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ww2 shooting range

Article about: after years of poking around the place finally took the metal detector over for a planned visit, My father had recommended an area behind the 500 yard range, there's always plenty of bullets

  1. #11


    Just the official permission from the areas conservation officer to dig and detect as much as i want on this site!!! they are spending millions on terraforming, removing vegetation to expose the natural sand dunes, i have even got permission to detect on another local NATURE RESERVE!! this is unheard of. But as removing vegetation can only help the process they are happy for me to continue, that will show all those noisy dog walkers who shout...''you can do that here'' ha ha ha

  2. #12


    Permission or not, if the area has an active bye-law covering it, you can be prosecuted for the removal of any item. A number of members of this forum have found this out the hard way, so please check. I wouldn't want you getting into trouble!!

    Nice to see you have permission to dig on common land where the range is situated. Many people assume that common land gives them free access to do whatever they please. This isn't the case, and a landmark decision, (well.....landmark for metal detectorists), recently has clarified the law. The use of MDs on common land, without the landowners permission, does not constitute 'common usage' or 'recreational usage' and the MDer who brought the case has ended up with substantial costs to pay, and the confiscation of all items he recovered from the common land.

    It sounds a very exciting site and I look forward to seeing more of your finds

    Steve T

  3. #13


    One other quick thing to help with your cleaning, take a look at the below thread.

    Rock tumblers - The easy way to clean WW2 relics

    Like you, I used to spend hours cleaning cartridges, but now spend 5 minutes putting them into my rock tumbler and leaving them for a day. A quick rub with a Brillo pad, and job's a good 'un.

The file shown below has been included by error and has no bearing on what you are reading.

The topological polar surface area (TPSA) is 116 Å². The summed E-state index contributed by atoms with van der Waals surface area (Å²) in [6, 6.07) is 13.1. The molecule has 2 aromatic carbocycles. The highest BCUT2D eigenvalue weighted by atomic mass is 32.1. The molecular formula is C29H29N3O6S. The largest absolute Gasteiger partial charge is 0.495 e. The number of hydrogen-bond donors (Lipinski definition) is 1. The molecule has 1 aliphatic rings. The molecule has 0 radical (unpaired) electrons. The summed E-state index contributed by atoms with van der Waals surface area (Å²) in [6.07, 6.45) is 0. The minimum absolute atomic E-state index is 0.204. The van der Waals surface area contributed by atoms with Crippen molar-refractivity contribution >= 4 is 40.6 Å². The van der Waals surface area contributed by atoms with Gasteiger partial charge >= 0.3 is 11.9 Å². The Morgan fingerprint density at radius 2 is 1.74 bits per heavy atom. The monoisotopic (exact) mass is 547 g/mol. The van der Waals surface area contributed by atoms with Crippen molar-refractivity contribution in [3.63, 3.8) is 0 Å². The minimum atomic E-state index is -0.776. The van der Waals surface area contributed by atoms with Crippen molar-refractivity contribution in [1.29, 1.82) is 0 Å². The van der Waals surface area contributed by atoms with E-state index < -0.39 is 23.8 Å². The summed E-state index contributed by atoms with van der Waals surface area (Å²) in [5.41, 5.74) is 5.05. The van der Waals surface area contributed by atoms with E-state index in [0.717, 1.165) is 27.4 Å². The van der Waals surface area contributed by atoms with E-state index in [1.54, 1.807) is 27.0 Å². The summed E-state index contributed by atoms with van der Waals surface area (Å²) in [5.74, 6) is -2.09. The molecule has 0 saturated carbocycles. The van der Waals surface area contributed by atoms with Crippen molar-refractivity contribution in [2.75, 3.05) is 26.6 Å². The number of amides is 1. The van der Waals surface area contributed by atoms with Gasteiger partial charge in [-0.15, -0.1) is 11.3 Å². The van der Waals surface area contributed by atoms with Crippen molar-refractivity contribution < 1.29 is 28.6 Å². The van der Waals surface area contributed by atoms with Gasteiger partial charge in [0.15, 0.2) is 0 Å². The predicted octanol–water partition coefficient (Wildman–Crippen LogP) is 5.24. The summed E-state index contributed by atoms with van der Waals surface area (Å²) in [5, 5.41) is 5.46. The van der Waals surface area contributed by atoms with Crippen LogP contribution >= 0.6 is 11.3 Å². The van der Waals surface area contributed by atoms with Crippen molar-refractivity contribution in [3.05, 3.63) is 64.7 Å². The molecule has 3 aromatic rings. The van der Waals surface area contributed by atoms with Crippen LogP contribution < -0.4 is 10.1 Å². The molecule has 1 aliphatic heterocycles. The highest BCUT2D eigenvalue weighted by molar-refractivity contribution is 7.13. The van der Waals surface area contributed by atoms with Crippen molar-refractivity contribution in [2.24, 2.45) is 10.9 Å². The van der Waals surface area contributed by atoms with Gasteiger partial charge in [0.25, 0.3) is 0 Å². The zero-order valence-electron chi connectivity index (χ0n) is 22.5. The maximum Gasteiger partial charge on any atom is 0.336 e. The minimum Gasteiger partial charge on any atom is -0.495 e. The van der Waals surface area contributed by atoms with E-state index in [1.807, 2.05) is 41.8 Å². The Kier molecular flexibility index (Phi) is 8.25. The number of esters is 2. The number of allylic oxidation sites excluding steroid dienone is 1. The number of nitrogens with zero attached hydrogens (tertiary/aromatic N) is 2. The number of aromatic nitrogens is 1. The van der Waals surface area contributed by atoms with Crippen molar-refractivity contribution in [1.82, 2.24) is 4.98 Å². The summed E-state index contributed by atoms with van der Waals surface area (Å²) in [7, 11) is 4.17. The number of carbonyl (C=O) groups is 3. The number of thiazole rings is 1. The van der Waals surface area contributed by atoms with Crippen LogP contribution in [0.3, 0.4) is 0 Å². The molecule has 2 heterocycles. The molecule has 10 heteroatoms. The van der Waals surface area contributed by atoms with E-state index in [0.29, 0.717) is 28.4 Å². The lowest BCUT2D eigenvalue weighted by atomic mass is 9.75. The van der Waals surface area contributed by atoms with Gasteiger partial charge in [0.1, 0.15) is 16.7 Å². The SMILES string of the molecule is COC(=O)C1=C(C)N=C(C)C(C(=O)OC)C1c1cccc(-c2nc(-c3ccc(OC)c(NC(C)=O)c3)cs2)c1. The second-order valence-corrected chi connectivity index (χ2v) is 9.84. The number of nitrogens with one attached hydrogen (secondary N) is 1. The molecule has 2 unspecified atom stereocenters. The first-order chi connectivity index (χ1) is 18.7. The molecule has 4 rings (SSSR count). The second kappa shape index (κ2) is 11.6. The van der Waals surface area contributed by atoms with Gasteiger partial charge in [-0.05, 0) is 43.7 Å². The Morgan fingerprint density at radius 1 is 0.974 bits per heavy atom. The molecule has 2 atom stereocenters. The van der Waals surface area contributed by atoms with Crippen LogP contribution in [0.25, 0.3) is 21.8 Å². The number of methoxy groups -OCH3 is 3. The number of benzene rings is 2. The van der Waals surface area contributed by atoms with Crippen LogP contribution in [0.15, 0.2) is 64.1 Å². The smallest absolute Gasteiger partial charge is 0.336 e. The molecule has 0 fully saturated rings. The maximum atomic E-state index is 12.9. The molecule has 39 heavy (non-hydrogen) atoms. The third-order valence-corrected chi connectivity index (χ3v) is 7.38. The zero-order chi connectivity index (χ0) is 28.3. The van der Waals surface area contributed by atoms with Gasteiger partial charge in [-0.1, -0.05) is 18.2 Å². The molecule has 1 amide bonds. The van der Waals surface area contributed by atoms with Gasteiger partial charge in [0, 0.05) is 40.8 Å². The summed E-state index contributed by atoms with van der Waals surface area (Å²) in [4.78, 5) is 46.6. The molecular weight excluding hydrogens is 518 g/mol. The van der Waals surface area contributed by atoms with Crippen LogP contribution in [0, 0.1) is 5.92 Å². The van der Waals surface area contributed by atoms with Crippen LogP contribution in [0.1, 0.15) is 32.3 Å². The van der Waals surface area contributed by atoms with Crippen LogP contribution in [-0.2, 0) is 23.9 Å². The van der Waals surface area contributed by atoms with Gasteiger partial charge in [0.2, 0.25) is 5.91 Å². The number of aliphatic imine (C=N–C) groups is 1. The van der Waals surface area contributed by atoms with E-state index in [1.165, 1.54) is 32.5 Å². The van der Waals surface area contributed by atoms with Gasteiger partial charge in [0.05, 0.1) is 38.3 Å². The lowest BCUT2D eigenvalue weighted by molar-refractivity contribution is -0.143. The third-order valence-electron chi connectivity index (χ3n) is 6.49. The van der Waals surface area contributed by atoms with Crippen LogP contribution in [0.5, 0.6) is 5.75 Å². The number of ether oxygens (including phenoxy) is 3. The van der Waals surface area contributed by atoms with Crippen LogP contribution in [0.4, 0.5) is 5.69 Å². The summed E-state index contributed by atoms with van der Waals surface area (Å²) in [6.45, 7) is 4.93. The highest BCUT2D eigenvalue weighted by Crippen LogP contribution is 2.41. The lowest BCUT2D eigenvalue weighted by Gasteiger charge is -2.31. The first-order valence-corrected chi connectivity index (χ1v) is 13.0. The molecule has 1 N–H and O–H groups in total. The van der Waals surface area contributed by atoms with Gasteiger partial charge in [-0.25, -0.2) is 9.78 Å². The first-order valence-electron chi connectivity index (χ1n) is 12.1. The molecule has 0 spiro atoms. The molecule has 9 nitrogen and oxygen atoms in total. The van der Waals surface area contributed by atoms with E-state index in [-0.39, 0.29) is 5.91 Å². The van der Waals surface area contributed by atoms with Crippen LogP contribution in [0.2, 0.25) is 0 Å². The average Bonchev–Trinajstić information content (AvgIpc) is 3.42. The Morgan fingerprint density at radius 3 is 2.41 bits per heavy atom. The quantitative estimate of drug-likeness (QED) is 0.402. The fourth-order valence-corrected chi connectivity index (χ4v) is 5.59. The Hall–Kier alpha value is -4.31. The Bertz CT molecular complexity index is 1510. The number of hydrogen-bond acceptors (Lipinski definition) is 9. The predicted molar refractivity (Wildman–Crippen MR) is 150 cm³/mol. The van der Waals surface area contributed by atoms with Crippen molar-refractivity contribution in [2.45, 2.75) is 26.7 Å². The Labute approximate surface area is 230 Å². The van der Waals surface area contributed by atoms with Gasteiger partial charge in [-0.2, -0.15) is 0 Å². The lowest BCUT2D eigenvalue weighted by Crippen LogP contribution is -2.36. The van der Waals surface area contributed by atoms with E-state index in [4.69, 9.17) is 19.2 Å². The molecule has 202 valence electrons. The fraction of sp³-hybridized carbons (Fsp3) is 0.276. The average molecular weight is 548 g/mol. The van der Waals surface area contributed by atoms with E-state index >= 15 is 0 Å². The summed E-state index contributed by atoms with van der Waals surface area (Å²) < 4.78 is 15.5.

4. #14


    thanks for the cautionary advice, but no By-Law in force, just have to be weary of unexploded ordinance, mills bomb etc, i am an avid collector and have been doing this sort of thing for many years also ex-military and my kids are all in service, this site is a bit of a gift horse, and was apparently in use from Victorian times as a shooting range, decommissioned in 1966 when the red flags finaly came down and the area was opened to the public, my father recollects signs (long since gone) warning about picking up any objects etc. i will post some pics tomorrow
    when i return

  5. #15


    Great I too have been doing this for many years and believe in sharing knowledge and experience with all. Just off to post my latest finds in the archaeology forum. Nip and have a look in about 15 mins

  6. #16


    going to try abd build my own rock tumbler looks extremely useful, hands covered in blisters from cleaning too much brass

  7. #17


    LOL ! I know what you mean. I have recovered over 4000 cartridges and, without the tumbler, my fingers would be bloody stumps by now

  8. #18


    If you have a surplus of .303 or .30 cals or could find some then I'd love to buy some off you. I'm after some for my L3A2 and my Vickers.

    Cheers, Chris.

  9. #19

    Default oops live ordinance

    UPDATE, huge day today,
    these are the items i was allowed to remove after handing in some live rounds
    ww2  shooting range

    and below some of the live amo left behind
    ww2  shooting range

    over 300 303 rounds, or shells or whatever you prefer to call them, a lovely cap badge and some old coins
    the amo tins are beyond saving and are all welded together, this site is huge and we really have only scratched the surface

  10. #20


    Did you find the Welch badge today? Very cool find. I know the area you mean as I used to live in Cardiff and have been to those dunes a number of times.


    Whatever its just an opinion.

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